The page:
Following your dreams can be hugely rewarding, but it can also become a nightmare if you don’t prepare properly. If you’re thinking about taking the plunge you first need to consider whether you have what it takes to become a dog groomer:
The ability to handle dogs firmly but gently
The ability to calm and control nervous dogs
Patience and attention to detail
Good communication and customer care skills
Physical ability to handle large — and often heavy dogs
You will also need to consider the characteristics that make a good business owner!
Self-discipline
Confidence
Flexibility
Competitive nature
Creative flair
Dedicated work ethic
People skills
Passion
If you’re ready to start a pet grooming business here are a few tips to help you get started on your journey.

Training

There’s no legal requirement to have qualifications when starting up as a dog groomer. But experience is mandatory. Qualifications give you hands-on experience, guide you to further develop your skills and teach you how to provide a better treatment for dogs and your customers.
Dogs Delight run courses that work for you. Whether you have experience in salons or no experience in grooming at all – have a look at our courses here.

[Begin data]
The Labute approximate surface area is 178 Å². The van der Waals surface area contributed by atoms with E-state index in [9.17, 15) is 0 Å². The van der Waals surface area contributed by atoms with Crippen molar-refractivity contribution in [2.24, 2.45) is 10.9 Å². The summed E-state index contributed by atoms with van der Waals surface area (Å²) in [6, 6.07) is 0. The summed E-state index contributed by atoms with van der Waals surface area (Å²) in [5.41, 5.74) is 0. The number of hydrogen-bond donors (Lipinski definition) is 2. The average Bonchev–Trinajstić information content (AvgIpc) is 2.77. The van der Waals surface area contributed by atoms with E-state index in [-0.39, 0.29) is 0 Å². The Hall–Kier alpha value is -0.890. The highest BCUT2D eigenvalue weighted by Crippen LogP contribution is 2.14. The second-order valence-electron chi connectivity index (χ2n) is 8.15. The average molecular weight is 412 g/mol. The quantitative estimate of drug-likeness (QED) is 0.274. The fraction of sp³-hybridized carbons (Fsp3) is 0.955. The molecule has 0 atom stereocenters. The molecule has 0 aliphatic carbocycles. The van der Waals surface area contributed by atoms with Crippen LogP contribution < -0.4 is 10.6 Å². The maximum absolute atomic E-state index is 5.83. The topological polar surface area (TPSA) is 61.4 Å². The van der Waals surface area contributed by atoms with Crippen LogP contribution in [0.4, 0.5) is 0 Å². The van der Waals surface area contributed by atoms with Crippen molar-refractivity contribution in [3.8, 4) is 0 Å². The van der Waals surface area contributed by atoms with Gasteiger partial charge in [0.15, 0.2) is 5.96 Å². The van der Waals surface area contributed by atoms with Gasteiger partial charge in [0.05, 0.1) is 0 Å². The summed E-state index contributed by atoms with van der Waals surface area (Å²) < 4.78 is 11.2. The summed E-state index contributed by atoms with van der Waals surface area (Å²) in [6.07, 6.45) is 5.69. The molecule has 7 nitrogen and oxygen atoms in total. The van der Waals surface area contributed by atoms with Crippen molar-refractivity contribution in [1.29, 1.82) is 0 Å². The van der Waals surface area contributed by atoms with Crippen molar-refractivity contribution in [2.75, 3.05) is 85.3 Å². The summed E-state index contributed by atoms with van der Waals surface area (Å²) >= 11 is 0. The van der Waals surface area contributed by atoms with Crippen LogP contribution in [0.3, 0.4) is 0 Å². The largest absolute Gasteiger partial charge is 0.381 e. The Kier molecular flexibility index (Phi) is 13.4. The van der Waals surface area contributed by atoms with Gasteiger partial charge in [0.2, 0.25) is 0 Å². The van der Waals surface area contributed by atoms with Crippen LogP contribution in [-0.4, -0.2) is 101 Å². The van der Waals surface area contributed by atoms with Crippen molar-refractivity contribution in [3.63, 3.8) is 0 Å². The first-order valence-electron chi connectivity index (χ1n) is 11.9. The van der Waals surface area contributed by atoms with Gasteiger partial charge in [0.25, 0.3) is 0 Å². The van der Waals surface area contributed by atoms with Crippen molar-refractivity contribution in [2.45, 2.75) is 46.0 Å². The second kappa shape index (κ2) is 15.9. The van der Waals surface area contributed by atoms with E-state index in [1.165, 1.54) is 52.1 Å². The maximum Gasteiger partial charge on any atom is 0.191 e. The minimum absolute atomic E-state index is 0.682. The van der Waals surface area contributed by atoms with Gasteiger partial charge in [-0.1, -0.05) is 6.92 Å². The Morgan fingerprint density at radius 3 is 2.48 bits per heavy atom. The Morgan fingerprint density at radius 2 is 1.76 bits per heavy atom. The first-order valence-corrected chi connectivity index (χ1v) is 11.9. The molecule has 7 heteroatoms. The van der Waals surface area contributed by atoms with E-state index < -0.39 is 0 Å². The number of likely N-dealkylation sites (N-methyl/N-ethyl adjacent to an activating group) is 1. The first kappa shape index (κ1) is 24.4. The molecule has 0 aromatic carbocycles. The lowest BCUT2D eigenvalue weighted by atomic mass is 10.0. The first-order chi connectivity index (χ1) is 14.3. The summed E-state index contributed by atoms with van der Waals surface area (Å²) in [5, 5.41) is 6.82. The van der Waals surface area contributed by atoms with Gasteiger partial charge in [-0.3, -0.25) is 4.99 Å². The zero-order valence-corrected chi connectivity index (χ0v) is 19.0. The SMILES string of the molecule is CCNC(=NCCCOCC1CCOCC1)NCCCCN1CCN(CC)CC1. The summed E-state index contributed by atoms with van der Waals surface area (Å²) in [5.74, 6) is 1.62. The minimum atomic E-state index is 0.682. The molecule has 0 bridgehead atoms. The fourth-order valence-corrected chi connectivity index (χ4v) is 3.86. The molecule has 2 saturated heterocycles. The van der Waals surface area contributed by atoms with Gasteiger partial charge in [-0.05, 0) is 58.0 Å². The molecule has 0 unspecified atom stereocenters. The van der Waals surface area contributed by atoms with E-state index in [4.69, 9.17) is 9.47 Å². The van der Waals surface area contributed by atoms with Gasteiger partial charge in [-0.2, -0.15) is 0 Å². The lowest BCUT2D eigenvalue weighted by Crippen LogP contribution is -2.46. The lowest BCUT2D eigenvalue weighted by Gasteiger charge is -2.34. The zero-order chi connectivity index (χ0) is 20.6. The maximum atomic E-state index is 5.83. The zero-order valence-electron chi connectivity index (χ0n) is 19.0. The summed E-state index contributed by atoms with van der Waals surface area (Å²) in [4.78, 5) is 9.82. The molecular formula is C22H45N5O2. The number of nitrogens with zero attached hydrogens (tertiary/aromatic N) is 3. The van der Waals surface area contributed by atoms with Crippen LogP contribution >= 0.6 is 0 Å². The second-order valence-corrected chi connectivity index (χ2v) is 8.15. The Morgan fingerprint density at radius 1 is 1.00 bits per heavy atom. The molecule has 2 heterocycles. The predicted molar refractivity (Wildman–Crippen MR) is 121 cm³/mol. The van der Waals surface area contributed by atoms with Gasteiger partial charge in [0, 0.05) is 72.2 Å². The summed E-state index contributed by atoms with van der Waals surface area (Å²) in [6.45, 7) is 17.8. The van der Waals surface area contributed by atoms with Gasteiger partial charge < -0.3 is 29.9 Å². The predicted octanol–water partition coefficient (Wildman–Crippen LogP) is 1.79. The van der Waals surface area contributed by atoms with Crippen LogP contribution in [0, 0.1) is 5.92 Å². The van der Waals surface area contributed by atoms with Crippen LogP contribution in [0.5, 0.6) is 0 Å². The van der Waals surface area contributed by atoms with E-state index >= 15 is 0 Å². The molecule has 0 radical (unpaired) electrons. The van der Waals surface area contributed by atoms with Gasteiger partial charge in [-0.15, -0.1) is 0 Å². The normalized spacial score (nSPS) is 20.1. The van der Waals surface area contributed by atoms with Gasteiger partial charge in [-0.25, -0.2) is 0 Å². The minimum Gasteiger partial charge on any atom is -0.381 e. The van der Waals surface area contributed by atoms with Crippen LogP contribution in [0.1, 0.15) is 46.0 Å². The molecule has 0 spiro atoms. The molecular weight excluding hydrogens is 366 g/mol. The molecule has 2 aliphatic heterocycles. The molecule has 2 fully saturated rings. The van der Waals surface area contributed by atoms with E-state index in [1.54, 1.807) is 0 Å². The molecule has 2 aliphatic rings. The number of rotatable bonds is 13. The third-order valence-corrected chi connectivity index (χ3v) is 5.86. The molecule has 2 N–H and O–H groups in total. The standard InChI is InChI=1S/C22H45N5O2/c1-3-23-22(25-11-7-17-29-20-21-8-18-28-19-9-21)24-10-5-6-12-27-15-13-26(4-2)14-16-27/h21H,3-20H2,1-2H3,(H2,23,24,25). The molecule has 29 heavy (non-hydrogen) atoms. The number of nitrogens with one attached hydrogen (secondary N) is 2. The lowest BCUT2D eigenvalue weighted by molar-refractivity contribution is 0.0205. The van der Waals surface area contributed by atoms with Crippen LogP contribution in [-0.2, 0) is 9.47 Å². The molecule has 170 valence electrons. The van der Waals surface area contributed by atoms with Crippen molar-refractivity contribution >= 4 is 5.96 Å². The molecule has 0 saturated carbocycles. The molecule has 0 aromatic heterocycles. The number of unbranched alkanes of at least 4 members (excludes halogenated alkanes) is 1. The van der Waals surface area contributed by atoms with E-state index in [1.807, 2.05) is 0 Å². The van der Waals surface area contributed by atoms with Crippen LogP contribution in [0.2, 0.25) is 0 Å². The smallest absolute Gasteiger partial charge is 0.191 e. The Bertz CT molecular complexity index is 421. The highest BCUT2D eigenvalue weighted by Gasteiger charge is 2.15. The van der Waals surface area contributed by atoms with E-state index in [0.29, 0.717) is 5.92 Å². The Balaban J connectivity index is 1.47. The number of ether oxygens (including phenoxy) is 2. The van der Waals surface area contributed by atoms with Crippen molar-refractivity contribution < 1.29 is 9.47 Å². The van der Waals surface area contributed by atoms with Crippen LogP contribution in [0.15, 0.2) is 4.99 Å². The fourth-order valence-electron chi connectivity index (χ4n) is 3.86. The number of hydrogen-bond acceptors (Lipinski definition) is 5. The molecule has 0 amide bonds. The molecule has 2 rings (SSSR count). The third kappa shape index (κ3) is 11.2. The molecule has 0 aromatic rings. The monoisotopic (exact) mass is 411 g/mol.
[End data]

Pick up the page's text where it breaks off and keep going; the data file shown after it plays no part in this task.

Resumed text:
Grooming courses help you build skills and relationships alike! Connect with other groomers, and your teachers, people that understand your industry that can offer you advice – be it on equipment or treatments!

Suggested Learning Resources

The more you understand about dogs; including anatomy, behaviour and psychology, first aid, and grooming styles, the better this enabled you will be to do a professionally satisfying job.
But best of all, reading up on topics, as recommended by City & Guilds, gets you a step ahead when you enrol in one of our courses. Check out our library for some recommended books here.

Accidents happen

Even the most experienced pet groomer cannot foresee all the accidents that might occur on site when dealing with animals. Some insurance companies have established customised, affordable (all risk) insurance plans designed specifically for pet grooming businesses. Research your insurance options carefully. This is one area of your business you don’t want to choose hastily or skimp on.
It’s a good idea for dog groomers to take CPR and first aid classes to know how to react in an emergency. You’ll also need to learn how to react if there are accidental injuries – whether that’s from scissors, or nail clippers.
Sniffing Out the Right Location
When beginning any business venture, the location should be on the top of your list. Having your storefront in the right place is the single most important thing that you can do to start off on the right foot, prime location means your salon will be seen.
Prime locations can be pricey! Find a place that you can afford, you should have a clear estimate of how much rent or mortgage your business can afford monthly, given its projected revenue and expenses. A detailed business plan is mandatory and should be created well in advance of choosing a location and signing a lease.